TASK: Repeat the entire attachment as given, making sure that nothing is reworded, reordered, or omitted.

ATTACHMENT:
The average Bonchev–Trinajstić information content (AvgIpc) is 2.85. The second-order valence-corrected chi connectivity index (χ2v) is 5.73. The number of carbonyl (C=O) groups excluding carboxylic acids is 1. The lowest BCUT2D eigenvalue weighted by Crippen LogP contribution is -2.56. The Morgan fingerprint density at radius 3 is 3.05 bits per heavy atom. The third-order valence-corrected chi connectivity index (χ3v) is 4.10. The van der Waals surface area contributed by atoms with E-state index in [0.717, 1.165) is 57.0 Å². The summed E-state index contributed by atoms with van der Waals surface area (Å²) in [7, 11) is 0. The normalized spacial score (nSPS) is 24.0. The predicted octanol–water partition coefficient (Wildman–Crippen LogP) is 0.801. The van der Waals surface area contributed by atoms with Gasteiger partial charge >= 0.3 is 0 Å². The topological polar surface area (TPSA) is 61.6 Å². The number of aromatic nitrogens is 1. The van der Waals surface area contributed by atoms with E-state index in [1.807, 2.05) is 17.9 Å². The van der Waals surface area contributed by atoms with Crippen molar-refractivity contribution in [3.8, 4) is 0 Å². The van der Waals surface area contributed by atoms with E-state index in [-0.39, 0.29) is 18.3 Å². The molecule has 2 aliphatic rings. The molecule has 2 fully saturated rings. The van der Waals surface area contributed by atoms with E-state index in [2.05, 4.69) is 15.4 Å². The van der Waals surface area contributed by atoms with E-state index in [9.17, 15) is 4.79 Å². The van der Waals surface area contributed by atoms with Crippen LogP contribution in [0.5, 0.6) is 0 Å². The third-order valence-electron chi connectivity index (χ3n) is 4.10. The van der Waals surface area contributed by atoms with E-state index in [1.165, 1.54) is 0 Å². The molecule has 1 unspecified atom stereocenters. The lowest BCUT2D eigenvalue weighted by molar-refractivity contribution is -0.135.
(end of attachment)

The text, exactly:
The average Bonchev–Trinajstić information content (AvgIpc) is 2.85. The second-order valence-corrected chi connectivity index (χ2v) is 5.73. The number of carbonyl (C=O) groups excluding carboxylic acids is 1. The lowest BCUT2D eigenvalue weighted by Crippen LogP contribution is -2.56. The Morgan fingerprint density at radius 3 is 3.05 bits per heavy atom. The third-order valence-corrected chi connectivity index (χ3v) is 4.10. The van der Waals surface area contributed by atoms with E-state index in [0.717, 1.165) is 57.0 Å². The summed E-state index contributed by atoms with van der Waals surface area (Å²) in [7, 11) is 0. The normalized spacial score (nSPS) is 24.0. The predicted octanol–water partition coefficient (Wildman–Crippen LogP) is 0.801. The van der Waals surface area contributed by atoms with Gasteiger partial charge >= 0.3 is 0 Å². The topological polar surface area (TPSA) is 61.6 Å². The number of aromatic nitrogens is 1. The van der Waals surface area contributed by atoms with E-state index in [1.807, 2.05) is 17.9 Å². The van der Waals surface area contributed by atoms with Crippen molar-refractivity contribution in [3.8, 4) is 0 Å². The van der Waals surface area contributed by atoms with E-state index in [-0.39, 0.29) is 18.3 Å². The molecule has 2 aliphatic rings. The molecule has 2 fully saturated rings. The van der Waals surface area contributed by atoms with E-state index in [2.05, 4.69) is 15.4 Å². The van der Waals surface area contributed by atoms with E-state index in [9.17, 15) is 4.79 Å². The van der Waals surface area contributed by atoms with Crippen LogP contribution in [0.5, 0.6) is 0 Å². The third-order valence-electron chi connectivity index (χ3n) is 4.10. The van der Waals surface area contributed by atoms with E-state index in [1.165, 1.54) is 0 Å². The molecule has 1 unspecified atom stereocenters. The lowest BCUT2D eigenvalue weighted by molar-refractivity contribution is -0.135.